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About two-thirds of all U.S. counties tax grocery foods, which creates “serious burdens” for the families living at or below the poverty line, according to a Cornell University study.
Grocery taxes increase the likelihood of food insecurity among Americans, especially those living at or below the poverty line, according to a study released by Cornell University.
Grocery taxes that rise by just one percentage point lead to a higher risk of hunger in low-income households, the study says. The research focuses on sales taxes on foods at retail outlets such as grocery and convenience stores but not at restaurants.
For households living at or near the poverty level, these taxes represent a significant portion of their household income, according to the study. Alabama, where the grocery tax rate is as high as 9% and the average annual grocery taxes are $630 per household, was used as an example of the negative financial effects of grocery taxes.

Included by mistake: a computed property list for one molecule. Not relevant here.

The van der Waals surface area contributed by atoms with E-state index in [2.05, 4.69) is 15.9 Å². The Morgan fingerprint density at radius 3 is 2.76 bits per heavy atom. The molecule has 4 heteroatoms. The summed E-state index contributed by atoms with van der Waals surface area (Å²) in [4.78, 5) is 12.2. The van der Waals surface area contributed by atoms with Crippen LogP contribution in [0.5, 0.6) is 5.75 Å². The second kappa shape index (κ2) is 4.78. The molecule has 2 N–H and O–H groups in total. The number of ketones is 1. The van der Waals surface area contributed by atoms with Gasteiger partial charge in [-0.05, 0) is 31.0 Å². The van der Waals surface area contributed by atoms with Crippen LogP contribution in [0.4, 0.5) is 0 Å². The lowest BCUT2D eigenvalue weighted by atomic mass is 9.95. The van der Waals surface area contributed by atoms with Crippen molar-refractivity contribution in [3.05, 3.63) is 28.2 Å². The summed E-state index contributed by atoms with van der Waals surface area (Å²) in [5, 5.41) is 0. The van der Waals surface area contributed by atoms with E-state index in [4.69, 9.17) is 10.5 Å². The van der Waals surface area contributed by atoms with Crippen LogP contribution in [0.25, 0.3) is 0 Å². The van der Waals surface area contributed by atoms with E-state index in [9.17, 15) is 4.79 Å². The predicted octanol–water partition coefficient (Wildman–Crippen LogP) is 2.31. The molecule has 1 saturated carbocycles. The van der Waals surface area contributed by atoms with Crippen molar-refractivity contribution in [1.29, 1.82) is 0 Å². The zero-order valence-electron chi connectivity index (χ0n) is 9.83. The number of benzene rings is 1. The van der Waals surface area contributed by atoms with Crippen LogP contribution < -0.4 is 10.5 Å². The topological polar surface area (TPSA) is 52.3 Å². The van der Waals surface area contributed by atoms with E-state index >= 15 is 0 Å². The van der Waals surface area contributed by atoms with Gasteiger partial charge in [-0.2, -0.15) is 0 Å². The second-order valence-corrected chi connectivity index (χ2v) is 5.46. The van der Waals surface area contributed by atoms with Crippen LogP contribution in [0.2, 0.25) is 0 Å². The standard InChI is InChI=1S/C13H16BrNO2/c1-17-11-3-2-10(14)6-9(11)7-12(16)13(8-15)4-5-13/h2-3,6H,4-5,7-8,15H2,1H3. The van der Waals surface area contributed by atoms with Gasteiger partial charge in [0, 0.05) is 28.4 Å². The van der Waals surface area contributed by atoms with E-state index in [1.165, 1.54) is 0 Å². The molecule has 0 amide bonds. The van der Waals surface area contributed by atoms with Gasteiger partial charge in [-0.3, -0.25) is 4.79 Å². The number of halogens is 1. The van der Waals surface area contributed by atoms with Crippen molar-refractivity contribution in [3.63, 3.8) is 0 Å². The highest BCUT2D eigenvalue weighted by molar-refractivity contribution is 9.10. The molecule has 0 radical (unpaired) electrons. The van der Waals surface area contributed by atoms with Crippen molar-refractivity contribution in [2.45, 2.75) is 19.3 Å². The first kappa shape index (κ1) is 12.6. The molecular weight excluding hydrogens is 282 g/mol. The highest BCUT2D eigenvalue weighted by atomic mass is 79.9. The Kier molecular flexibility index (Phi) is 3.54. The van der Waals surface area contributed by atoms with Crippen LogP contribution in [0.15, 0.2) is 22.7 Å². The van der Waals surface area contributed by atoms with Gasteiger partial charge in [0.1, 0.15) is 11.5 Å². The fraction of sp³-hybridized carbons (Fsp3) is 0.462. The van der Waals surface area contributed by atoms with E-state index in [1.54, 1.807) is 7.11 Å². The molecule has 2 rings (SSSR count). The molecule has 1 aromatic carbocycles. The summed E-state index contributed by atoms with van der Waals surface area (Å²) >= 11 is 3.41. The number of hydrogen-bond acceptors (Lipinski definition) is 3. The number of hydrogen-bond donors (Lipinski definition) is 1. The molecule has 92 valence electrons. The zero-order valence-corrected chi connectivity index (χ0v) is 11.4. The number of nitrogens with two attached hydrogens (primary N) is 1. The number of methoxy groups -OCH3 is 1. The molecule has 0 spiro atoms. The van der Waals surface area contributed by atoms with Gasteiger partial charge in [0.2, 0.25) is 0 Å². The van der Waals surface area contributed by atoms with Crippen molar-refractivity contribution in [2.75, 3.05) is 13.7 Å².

The study’s authors predict if grocery taxes were removed, food insecurity for households with an annual income of less than $30,000 would drop by 3.2%.
“An increase of 1% to 4% may sound small, but after several trips to the grocery store, the extra costs can create serious burdens for the lowest-income families,” says co-author Harry Kaiser, the Cornell professor of applied economics and management. “We found that even the slightest increase in tax rate correlated to an increased likelihood of food insecurity.”
The study examines data from low-income households in the 48 contiguous states plus Washington D.C. The threshold was based on the federal poverty level, a measure that accounts for household income relative to household size, according to the authors. Households with annual income above $30,000 were excluded from the sample.
Data for the “Putting Grocery Food Taxes on the Table: Evidence for Food Security Policy-Makers” study was obtained by merging tax rate information from 2006 through 2017 with data from the Current Population Survey Food Security Supplement.
To find out more about the study click here.
Brent Woodie is an associate editor at Route Fifty.
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